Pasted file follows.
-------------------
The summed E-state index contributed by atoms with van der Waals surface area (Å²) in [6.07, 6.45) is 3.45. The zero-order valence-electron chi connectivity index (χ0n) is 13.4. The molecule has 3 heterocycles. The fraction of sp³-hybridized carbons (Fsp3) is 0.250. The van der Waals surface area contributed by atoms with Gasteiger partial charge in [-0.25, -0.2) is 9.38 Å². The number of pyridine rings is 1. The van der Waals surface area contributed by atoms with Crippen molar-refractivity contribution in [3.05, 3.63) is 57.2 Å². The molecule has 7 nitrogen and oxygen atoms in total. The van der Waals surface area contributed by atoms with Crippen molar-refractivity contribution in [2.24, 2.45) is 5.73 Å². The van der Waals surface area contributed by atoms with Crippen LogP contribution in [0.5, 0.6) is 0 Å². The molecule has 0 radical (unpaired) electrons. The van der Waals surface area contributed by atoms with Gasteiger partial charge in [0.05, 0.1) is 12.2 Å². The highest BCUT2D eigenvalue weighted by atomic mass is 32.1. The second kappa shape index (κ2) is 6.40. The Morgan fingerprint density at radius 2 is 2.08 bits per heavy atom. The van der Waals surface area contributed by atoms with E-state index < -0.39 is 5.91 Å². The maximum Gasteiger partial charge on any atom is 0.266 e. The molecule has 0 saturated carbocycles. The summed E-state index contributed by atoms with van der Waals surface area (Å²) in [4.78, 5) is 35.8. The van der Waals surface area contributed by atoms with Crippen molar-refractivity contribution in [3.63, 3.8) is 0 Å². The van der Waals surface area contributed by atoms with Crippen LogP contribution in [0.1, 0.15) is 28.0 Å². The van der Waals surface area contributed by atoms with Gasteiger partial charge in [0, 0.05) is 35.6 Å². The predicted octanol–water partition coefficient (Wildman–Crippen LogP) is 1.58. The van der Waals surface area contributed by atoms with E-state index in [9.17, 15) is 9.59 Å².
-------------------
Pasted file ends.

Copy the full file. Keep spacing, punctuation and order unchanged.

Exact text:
The summed E-state index contributed by atoms with van der Waals surface area (Å²) in [6.07, 6.45) is 3.45. The zero-order valence-electron chi connectivity index (χ0n) is 13.4. The molecule has 3 heterocycles. The fraction of sp³-hybridized carbons (Fsp3) is 0.250. The van der Waals surface area contributed by atoms with Gasteiger partial charge in [-0.25, -0.2) is 9.38 Å². The number of pyridine rings is 1. The van der Waals surface area contributed by atoms with Crippen molar-refractivity contribution in [3.05, 3.63) is 57.2 Å². The molecule has 7 nitrogen and oxygen atoms in total. The van der Waals surface area contributed by atoms with Crippen molar-refractivity contribution in [2.24, 2.45) is 5.73 Å². The van der Waals surface area contributed by atoms with Crippen LogP contribution in [0.5, 0.6) is 0 Å². The molecule has 0 radical (unpaired) electrons. The van der Waals surface area contributed by atoms with Gasteiger partial charge in [0.05, 0.1) is 12.2 Å². The highest BCUT2D eigenvalue weighted by atomic mass is 32.1. The second kappa shape index (κ2) is 6.40. The Morgan fingerprint density at radius 2 is 2.08 bits per heavy atom. The van der Waals surface area contributed by atoms with E-state index < -0.39 is 5.91 Å². The maximum Gasteiger partial charge on any atom is 0.266 e. The molecule has 0 saturated carbocycles. The summed E-state index contributed by atoms with van der Waals surface area (Å²) in [4.78, 5) is 35.8. The van der Waals surface area contributed by atoms with Crippen molar-refractivity contribution in [3.63, 3.8) is 0 Å². The van der Waals surface area contributed by atoms with Crippen LogP contribution in [0.1, 0.15) is 28.0 Å². The van der Waals surface area contributed by atoms with Gasteiger partial charge in [0, 0.05) is 35.6 Å². The predicted octanol–water partition coefficient (Wildman–Crippen LogP) is 1.58. The van der Waals surface area contributed by atoms with E-state index in [9.17, 15) is 9.59 Å².